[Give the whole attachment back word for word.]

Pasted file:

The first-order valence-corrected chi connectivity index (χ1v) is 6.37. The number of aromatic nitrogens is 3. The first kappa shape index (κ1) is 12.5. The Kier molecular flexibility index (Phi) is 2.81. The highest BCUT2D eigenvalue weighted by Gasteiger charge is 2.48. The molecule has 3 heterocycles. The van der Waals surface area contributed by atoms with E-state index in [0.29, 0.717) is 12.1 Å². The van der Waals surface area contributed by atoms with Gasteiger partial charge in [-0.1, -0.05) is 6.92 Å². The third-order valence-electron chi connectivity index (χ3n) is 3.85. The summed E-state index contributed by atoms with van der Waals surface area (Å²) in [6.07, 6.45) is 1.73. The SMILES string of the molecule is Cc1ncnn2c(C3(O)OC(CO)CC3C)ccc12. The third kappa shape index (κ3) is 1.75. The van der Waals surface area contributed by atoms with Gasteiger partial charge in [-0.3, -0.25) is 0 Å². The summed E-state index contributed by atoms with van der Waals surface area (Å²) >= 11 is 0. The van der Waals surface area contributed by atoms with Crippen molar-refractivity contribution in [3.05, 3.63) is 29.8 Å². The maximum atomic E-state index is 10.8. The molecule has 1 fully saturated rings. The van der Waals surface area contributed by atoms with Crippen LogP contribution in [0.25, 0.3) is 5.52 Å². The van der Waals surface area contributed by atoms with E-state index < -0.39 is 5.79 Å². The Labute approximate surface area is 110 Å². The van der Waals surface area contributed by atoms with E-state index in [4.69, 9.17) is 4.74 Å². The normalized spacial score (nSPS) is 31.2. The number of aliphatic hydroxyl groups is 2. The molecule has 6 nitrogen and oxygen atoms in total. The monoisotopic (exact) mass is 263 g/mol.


The first-order valence-corrected chi connectivity index (χ1v) is 6.37. The number of aromatic nitrogens is 3. The first kappa shape index (κ1) is 12.5. The Kier molecular flexibility index (Phi) is 2.81. The highest BCUT2D eigenvalue weighted by Gasteiger charge is 2.48. The molecule has 3 heterocycles. The van der Waals surface area contributed by atoms with E-state index in [0.29, 0.717) is 12.1 Å². The van der Waals surface area contributed by atoms with Gasteiger partial charge in [-0.1, -0.05) is 6.92 Å². The third-order valence-electron chi connectivity index (χ3n) is 3.85. The summed E-state index contributed by atoms with van der Waals surface area (Å²) in [6.07, 6.45) is 1.73. The SMILES string of the molecule is Cc1ncnn2c(C3(O)OC(CO)CC3C)ccc12. The third kappa shape index (κ3) is 1.75. The van der Waals surface area contributed by atoms with Gasteiger partial charge in [-0.3, -0.25) is 0 Å². The summed E-state index contributed by atoms with van der Waals surface area (Å²) >= 11 is 0. The van der Waals surface area contributed by atoms with Crippen molar-refractivity contribution in [3.05, 3.63) is 29.8 Å². The maximum atomic E-state index is 10.8. The molecule has 1 fully saturated rings. The van der Waals surface area contributed by atoms with Crippen LogP contribution in [0.25, 0.3) is 5.52 Å². The van der Waals surface area contributed by atoms with E-state index < -0.39 is 5.79 Å². The Labute approximate surface area is 110 Å². The van der Waals surface area contributed by atoms with E-state index in [4.69, 9.17) is 4.74 Å². The normalized spacial score (nSPS) is 31.2. The number of aliphatic hydroxyl groups is 2. The molecule has 6 nitrogen and oxygen atoms in total. The monoisotopic (exact) mass is 263 g/mol.